Disabled survivors of sexual violence need more awareness about their rights

The difficulties that girls and women in India faced while seeking justice in cases of sexual violence is well know. There is stigma is going to the police, the act of reporting the violence, the painful and invasive medical exam, the long court battle, as well as the victim-blaming, which always happens.

All of this becomes much worse for girls and women with disabilities. A 2014 report by the United Nations Special Rapporteur on violence against women, Rashida Manjoo, said that the lack of disaggregated data collection means the violence committed against women with disabilities is invisible.

In this context, it is important to know what rights girls and women with disabilities have when they become victims of sexual violence. After the public outrage over the gang-rape and murder of 23-year-old Nirbhaya in December 2012, the government of India introduced the Criminal Law (Amendment) Act in 2013.

Among its various provisions are many that make it easier for disabled survivors of sexual violence to see justice.

The guidelines mention that if a person is temporarily or permanently mentally or physically disabled, then:

  • Such information shall be recorded by a police officer, at the residence of the person seeking to report such offence or at a convenient place of such person's choice, in the presence of an interpreter or a special educator, as the case may be.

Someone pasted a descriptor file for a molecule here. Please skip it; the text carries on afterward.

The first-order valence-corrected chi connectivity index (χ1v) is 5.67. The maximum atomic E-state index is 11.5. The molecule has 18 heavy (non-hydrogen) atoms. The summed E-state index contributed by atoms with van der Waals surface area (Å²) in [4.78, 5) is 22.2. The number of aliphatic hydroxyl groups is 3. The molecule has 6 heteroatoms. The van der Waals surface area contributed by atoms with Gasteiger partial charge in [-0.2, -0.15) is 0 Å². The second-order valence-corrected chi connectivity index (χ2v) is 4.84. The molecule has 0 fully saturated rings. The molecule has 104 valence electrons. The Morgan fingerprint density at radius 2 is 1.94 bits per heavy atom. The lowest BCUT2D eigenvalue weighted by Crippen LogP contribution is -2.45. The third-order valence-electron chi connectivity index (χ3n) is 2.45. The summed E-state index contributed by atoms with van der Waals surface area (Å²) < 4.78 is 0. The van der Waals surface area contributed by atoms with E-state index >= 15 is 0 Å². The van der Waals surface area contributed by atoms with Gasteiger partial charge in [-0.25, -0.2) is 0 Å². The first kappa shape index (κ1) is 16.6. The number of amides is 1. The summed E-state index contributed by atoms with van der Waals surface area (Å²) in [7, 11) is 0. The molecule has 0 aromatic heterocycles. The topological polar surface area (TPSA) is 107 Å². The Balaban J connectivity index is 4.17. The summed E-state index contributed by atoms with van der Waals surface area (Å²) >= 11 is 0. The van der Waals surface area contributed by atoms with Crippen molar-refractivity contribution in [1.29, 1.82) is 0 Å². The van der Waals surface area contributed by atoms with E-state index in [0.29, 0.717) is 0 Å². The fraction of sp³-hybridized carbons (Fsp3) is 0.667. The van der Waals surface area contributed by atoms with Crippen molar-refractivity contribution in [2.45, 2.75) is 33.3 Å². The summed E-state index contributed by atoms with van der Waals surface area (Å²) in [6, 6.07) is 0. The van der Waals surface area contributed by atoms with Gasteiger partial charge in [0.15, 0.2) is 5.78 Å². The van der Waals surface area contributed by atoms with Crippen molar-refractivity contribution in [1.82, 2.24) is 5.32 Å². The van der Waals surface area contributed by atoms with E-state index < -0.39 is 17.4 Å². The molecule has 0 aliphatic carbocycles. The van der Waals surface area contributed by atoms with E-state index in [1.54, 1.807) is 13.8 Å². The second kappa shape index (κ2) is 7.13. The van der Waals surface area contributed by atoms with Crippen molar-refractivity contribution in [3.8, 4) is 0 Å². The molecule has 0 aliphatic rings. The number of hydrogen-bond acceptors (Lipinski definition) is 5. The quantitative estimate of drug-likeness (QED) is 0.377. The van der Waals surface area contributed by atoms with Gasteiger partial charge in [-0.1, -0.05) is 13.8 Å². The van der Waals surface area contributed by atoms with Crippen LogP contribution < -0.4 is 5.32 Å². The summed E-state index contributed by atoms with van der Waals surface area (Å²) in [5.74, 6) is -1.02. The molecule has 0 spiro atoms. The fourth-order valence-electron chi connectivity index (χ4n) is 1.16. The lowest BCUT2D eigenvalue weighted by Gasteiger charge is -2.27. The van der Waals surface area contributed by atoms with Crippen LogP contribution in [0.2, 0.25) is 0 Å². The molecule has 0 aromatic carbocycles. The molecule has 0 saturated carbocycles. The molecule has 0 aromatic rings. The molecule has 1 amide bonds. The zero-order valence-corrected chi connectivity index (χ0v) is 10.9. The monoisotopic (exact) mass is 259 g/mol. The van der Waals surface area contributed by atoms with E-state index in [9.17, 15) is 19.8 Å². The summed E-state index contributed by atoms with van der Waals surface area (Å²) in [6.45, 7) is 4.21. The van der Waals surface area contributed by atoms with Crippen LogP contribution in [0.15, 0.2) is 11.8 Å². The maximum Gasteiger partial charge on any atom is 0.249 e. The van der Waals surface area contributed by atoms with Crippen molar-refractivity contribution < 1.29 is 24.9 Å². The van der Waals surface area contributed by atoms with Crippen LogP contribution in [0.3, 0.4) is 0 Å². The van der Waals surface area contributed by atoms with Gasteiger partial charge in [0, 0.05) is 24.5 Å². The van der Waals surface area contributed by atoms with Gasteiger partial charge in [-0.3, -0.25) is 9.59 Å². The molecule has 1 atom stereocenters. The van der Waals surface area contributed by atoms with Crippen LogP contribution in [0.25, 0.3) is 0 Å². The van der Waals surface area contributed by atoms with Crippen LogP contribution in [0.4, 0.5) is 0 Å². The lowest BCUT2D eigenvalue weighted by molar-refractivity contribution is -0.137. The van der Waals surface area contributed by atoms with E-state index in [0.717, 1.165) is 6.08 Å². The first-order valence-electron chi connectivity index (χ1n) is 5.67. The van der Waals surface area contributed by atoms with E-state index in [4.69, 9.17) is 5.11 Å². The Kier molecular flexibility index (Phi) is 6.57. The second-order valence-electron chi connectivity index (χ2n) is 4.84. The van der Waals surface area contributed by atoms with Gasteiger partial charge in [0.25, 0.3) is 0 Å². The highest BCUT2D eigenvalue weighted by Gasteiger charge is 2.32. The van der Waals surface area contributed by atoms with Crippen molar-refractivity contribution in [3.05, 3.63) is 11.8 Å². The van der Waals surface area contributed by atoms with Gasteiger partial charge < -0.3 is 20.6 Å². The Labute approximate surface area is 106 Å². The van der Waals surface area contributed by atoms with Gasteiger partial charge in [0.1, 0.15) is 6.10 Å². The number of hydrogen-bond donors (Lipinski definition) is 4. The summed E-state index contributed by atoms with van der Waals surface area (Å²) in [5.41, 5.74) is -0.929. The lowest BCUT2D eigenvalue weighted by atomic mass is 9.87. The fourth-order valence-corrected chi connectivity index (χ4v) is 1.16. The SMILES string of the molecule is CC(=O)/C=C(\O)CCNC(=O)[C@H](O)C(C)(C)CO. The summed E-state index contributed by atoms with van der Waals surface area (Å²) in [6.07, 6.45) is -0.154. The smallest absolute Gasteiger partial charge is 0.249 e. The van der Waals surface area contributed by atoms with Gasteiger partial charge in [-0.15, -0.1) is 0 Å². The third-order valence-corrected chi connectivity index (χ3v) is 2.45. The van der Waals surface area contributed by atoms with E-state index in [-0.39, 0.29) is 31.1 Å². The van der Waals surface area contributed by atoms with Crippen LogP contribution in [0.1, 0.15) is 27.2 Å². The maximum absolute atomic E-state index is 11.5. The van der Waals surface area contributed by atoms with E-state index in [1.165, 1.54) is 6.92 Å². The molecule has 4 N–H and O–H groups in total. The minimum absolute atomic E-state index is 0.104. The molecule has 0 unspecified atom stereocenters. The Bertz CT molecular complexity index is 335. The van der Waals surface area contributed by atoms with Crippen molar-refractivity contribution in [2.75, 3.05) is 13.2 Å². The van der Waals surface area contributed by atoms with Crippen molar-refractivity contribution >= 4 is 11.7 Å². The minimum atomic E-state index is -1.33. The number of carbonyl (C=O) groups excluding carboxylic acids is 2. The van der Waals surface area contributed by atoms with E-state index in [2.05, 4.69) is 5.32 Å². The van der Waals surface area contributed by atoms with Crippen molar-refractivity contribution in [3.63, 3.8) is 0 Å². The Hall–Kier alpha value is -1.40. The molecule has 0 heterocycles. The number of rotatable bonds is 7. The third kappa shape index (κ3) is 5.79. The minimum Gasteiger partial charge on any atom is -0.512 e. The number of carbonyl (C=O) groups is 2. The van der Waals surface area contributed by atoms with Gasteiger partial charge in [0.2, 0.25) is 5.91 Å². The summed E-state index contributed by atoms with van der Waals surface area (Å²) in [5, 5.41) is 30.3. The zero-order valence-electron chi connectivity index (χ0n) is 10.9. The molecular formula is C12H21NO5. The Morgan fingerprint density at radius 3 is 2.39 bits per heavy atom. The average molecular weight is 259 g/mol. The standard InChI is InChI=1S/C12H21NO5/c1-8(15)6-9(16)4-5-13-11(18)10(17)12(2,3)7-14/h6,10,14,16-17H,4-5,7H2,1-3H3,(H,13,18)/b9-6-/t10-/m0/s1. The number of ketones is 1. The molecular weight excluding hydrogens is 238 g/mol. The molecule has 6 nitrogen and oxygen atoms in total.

• The statement made by the person, with the assistance of an interpreter or a special educator, shall be videographed.

The second provision is to make sure the survivor does not have to relive her pain and trauma over and over again, on cross-examination in court.

The point, however, is that these are not enforced enough. Many cases go unreported because of the stigma and the fear of public ridicule. There is also lack of education given on matters about sex and sexuality to disabled girls and women. This makes them remain invisible.

An April 2018 Human Rights Watch report found that:

While the 2013 amendments have made significant progress in responding to the widespread challenges that victims of sexual violence endure, they have yet to properly develop and implement support for survivors with disabilities in the form of trainings and reforms throughout the criminal justice system - Human Rights Watch, 2018

There are some signs of change on the ground. In the recent instances of the abuse of the hearing impaired girls in Bihar and also the child in Chennai, counsellors and sign language experts were available to cousnel the survivors and act as an intermediary with the police. This needs to be made the rule rather than the exception to empower more survivors of abuse to speak up.

The law needs to definitely be made more accessible for girls and women with disabilities to facilitate them to interact with the police and the judiciary. There is need for procedural and age-appropriate accommodations, and other support depending on their disabilities. This could include access to sign-language interpreters, presence of someone to facilitate communication through institutional support , use of simple language, and the options to file reports in braille etc. - Rati Misra, Advisor, National Centre for Promotion of Employment for Disabled People (NCPEDP)

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